Silly question about shooting a gun in space.

Would a loaded gun fire in outer space? I don’t mean inside a space shuttle filled with air, I mean in space itself.

And what if a gun were fired inside the space shuttle 9where I assume it would fire because there is oxygen) but the bullet traveled through an opening into space itself. What would it do? Slow down to a stop?

The gun would need oxygen to fire. I don’t know how airtight standard bullets are, so there is a chance there would be enough oxygen within the casing to support combustion, but I don’t think it’s likely.

However, if the bullet was fired where oxygen would present, it would travel on forever until it hit something that stopped it. An object in motion and all that – and without an atmosphere, there is no drag.

No outside oxygen necessary. The powder in the bullet contains its own oxidizer, and will fire just as readily in space as it will anywhere else.

A rifle fired in a vacuum should in theory be more accurate than a rifle fired at sea level, because of the lack of wind and the friction of the air.

Gunpowder contains its own oxidizer so no external oxygen is necessary to fire a gun in space.

They also work under water, testing was done on this some years ago. Not real accurate and loose velocity very rapidly, the tests were done with Colt M1911A1 army issue handguns, do not attempt this at home!

And don’t forget about the effect of shooting the gun on the person shooting it. Every action has an equal and opposite reaction. Not saying you would go flying at bullet speed. You have much more mass than the bullet. But you would definately move.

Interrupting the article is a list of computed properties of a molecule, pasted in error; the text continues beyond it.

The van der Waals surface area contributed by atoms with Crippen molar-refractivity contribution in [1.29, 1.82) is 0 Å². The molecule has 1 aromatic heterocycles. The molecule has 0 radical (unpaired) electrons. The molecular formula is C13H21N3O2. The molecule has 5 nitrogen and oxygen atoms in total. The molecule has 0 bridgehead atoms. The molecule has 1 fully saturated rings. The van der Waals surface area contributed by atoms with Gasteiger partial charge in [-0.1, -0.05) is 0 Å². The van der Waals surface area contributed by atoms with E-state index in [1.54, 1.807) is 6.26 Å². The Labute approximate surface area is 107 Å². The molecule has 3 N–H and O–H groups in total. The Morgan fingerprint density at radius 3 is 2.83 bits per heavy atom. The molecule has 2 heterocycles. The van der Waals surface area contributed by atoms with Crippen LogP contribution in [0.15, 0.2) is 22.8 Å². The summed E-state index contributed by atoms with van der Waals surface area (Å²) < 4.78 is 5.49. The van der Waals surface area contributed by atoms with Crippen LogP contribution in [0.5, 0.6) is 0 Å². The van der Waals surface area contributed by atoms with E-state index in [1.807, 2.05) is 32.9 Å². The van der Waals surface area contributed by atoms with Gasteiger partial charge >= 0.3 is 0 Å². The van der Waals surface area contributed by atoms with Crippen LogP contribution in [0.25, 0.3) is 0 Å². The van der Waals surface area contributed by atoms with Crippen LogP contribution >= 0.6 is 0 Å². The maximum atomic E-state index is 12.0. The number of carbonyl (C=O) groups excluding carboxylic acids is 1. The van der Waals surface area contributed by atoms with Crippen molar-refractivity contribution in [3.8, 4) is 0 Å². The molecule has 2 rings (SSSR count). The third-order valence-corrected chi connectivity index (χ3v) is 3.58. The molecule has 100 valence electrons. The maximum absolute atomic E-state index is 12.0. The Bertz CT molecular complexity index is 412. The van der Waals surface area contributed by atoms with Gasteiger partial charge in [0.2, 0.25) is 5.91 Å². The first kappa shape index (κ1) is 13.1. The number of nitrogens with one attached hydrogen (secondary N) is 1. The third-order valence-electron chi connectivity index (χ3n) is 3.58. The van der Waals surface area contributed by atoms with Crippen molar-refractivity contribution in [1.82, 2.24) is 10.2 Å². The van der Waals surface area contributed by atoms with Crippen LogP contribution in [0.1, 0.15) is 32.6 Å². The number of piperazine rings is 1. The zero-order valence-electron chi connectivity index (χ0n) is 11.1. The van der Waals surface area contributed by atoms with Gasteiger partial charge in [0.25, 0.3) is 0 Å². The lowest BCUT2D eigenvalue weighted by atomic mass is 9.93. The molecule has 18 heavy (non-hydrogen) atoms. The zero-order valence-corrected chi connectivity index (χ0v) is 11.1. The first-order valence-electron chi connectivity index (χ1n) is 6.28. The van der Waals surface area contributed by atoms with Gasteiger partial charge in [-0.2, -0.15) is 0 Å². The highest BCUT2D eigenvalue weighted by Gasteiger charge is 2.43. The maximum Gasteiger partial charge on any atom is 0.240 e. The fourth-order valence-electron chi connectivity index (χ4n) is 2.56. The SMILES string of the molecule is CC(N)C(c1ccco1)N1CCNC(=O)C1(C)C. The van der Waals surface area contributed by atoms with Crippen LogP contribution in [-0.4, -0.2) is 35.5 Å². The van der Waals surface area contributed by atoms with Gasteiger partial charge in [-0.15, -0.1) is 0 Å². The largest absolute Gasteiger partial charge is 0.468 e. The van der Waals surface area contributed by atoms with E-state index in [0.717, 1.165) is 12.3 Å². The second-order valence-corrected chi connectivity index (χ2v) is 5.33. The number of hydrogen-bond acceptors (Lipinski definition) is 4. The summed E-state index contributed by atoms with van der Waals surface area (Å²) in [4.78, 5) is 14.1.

Bullets on earth slow down because of air friction and gravity will eventually pull it to the ground.

Space is a vacuum and unless acted upon by an outside force the bullet will keep on going for a long time. Okay, I have to qualify that. If you were away from a planet or other large body that would be true. If you fired from the shuttle you’re only in low earth orbit. You’re still in vacuum so you don’t have to worry about air friction but I don’t think a bullet would have enough energy to even achieve a stable orbit so earth’s gravity would eventually drag it back to into the atmosphere where it would burn up on reentry.

In HS I remember taking some sort of moon survival quiz made (allegedly) by NASA. The idea of the test was that your ship crashed on the moon and you had to travel to the other side of the moon to get to a base and safety.